Packing List Discrepancies

Packing list is a document, which shows the contents of the shipment such as packages, net weight, gross weight, container number etc. Discrepancy can be defined as an error, that is determined by the banks in letter of credit transactions. On this post, you can find most common packing list discrepancy examples.

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Packing list is a commercial document, in broad perspective.

It is a detailed listing of the contents of the shipment and acts as a supporting document of both commercial invoice and bill of lading.

The packing list (abbreviated as P/L) gives great deal of information regarding the incoming cargo without mentioning the value of the goods.

Gross weight, net weight, packing type, container number, seal number, number of packages, description of goods are the key points of an ordinary packing list.

It is required for customs clearance and most of the times accompanying the commercial invoice.

A packing list is expected to be issued by the exporter.

Packing list is one of the key documents in a typical commercial letter of credit. It is requested under almost all of the letters of credit.

On this page you can find most common discrepancies related to a packing list.

Packing List Discrepancies

Important Definitions Regarding the Packing List under Latest Letter of Credit Rules:

  • According to letter of credit rules the content of the document is much more important than the title of the document. As an example, a requirement for a “Packing List” will be satisfied by a document containing packing details whether it is titled “Packing List”, “Packing Note”, “Packing and Weight List”, etc., or bears even no title.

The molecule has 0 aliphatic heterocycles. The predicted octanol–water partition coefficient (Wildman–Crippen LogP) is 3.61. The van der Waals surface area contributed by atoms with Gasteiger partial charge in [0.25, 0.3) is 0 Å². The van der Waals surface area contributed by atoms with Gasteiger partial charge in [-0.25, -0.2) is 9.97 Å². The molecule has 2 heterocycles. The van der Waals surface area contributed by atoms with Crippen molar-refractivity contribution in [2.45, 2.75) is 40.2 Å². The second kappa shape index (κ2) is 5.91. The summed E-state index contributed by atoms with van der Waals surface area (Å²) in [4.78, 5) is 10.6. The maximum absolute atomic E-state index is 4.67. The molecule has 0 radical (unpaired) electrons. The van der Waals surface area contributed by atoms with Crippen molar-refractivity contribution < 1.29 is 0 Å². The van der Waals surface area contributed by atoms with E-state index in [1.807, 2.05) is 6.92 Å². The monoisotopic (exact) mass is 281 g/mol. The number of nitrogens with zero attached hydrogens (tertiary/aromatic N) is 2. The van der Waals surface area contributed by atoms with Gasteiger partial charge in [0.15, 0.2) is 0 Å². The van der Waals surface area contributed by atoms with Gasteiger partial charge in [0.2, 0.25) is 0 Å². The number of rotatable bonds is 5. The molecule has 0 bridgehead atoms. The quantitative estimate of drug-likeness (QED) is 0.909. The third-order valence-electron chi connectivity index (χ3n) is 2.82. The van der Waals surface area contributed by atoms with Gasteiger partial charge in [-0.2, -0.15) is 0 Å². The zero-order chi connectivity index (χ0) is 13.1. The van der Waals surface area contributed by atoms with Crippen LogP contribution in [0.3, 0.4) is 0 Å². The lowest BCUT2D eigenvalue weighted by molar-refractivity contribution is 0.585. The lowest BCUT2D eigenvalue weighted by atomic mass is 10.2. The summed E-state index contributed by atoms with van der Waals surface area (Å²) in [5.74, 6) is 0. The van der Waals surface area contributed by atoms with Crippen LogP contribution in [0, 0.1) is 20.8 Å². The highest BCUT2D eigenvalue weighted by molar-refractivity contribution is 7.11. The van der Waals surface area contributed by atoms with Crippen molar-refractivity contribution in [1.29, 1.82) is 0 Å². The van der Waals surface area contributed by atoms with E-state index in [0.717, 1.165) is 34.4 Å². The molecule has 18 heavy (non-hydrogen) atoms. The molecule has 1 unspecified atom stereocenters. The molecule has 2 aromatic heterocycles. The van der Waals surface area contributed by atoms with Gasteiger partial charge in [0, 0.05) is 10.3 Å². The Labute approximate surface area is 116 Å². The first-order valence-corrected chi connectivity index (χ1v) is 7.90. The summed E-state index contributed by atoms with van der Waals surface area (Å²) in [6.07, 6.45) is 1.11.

• A packing list is to be issued by the entity stated in the credit. When a credit does not indicate the name of an issuer, any entity may issue a packing list.
  • Banks only examine total values, including, but not limited to, total quantities, total weights, total measurements or total packages, to ensure that the applicable total does not conflict with a total shown in the credit and on any other stipulated document.
  • When a credit contains a non‐documentary condition, compliance with such condition need not be evidenced on any stipulated document. However, data contained in a stipulated document are not to be in conflict with the non‐documentary condition. For example, when a credit indicates “packing in plastic cases” without indicating that such data is to appear on any stipulated document, a statement on the packing list indicating a different type of packing is considered to be a conflict of data.
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